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'Thor' #9 review
Marvel

Comic Books

‘Thor’ #9 review

Thor #9 kicks off the new ‘Prey’ story arc.

Thor #9 kicks off the six-part “Prey” story arc, which rather shockingly utilizes classic Thor character, Donald Blake. If you don’t know, Blake was once capable of changing into Thor with a magic staff. In this new issue, Cates explores how this character fits into current Thor lore, and in now-classic Cates fashion, puts a dark and nightmarish twist on once bright and hopeful ideas. In a good way!

This issue is a nice refresher on who Blake is, and it’s pretty clever too. It opens with a good montage of the character history of Blake drawn by Nic Klein in an efficient fashion. It’s epic, mythical, and effective, which leads to a page-turn reveal of the place Blake goes when Thor takes over. The concept of a magical realm of peace is introduced, which is nice for Blake and creates a warm feeling for the story. This cuts to Thor and Loki talking over the idea of bringing back Blake, which is Thor’s first mistake.

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At its core, this issue is more or less a recap on Blake and two major reveals. These reveals kick things up a notch and payoff readers who have been patiently waiting for Loki’s knowledge of Thor’s hammer to take effect. Cates has done well to weave together a few different ideas which enrich the narrative and make the events more believable. Narratively speaking, the story adds new details, informs on past ones, and creates anticipation with all its pieces coming together.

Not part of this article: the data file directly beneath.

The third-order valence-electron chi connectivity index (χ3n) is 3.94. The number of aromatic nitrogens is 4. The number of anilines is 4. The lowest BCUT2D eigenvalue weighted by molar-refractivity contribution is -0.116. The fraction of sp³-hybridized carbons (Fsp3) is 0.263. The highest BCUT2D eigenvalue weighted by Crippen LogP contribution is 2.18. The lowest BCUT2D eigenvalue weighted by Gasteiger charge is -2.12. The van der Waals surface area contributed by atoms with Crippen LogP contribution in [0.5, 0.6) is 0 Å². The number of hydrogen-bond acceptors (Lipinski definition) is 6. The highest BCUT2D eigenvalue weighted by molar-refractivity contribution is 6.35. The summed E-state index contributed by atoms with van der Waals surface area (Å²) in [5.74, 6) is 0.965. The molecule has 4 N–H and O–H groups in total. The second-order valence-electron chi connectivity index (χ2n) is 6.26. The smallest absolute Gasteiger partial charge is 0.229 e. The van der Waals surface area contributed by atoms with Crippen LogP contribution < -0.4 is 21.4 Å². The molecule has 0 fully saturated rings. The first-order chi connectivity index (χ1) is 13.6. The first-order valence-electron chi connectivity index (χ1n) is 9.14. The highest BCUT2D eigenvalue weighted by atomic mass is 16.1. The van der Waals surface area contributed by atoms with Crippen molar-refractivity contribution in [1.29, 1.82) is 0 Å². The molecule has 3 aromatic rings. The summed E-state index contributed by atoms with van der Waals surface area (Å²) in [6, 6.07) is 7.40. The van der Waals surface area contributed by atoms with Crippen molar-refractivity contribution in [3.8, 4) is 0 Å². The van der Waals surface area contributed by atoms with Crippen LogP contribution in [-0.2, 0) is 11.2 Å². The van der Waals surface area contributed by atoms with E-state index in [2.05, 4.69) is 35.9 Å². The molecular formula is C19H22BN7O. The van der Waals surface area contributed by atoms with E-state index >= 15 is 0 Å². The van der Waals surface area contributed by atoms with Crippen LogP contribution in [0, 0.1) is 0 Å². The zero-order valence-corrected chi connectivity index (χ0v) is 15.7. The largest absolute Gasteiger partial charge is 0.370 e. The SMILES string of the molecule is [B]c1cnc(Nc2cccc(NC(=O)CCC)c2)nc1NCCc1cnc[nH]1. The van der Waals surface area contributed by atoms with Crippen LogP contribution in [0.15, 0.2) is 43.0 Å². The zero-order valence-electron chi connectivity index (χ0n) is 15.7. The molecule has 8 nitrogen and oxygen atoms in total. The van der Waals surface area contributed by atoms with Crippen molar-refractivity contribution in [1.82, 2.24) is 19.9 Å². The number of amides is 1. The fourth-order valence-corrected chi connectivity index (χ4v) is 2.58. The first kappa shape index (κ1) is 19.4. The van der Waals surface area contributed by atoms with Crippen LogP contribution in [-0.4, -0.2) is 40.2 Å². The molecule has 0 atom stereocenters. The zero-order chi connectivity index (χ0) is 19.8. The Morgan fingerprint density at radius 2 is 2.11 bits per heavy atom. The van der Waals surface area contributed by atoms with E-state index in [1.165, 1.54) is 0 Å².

Thor #9

Donald Blake apparently lives in Pleasantville.
Credit: Marvel Comics

For a Thor story, this might be too dark for some. The issue is quite cruel as it introduces a Pleasantville and then pulls the rug out from readers. Given Knull is on his way to Earth it’s no surprise things get twisted and dark here, but it’s a stark change for a typically positive and hopeful character like Thor. This book hits hard in the horror department with a bit of mystery, too. The depiction of Thor also seems a bit off as he’s quite doubtful of himself and comes off as desperate.

That’s in large part due to Klein’s art with colors by Matthew Wilson. There is a red hue covering everything in the dark place Thor investigates in the last half of the book that’s like a fog or haze. The reveal of Blake as he is today is quite cool thanks to the costume design. There aren’t too many mega reveals in this issue like in the past issues, but there are epic double-page layouts that stretch the page well. There are a few montages that work well to get a lot of stories across quickly.

Thor #9 is a good start to a new arc that edges the series into straight horror. It lacks big-beat moments we’ve come to expect from this team, but makes up for it with an interesting detective story while building on reveals from past issues.

'Thor' #9 review
‘Thor’ #9 review
Thor #9
Thor #9 is a good start to a new arc that edges the series into straight horror. It lacks big-beat moments we've come to expect from this team, but makes up for it with an interesting detective story while building on reveals from past issues.
Reader Rating2 Votes
9.3
Sets up quite a horror story with a detective twist
The art is great at montaging and the creepy red glow world Thor investigates
Lacks epic showstopper moments
So far from a traditional sort of Thor story it feels a bit off
8
Good

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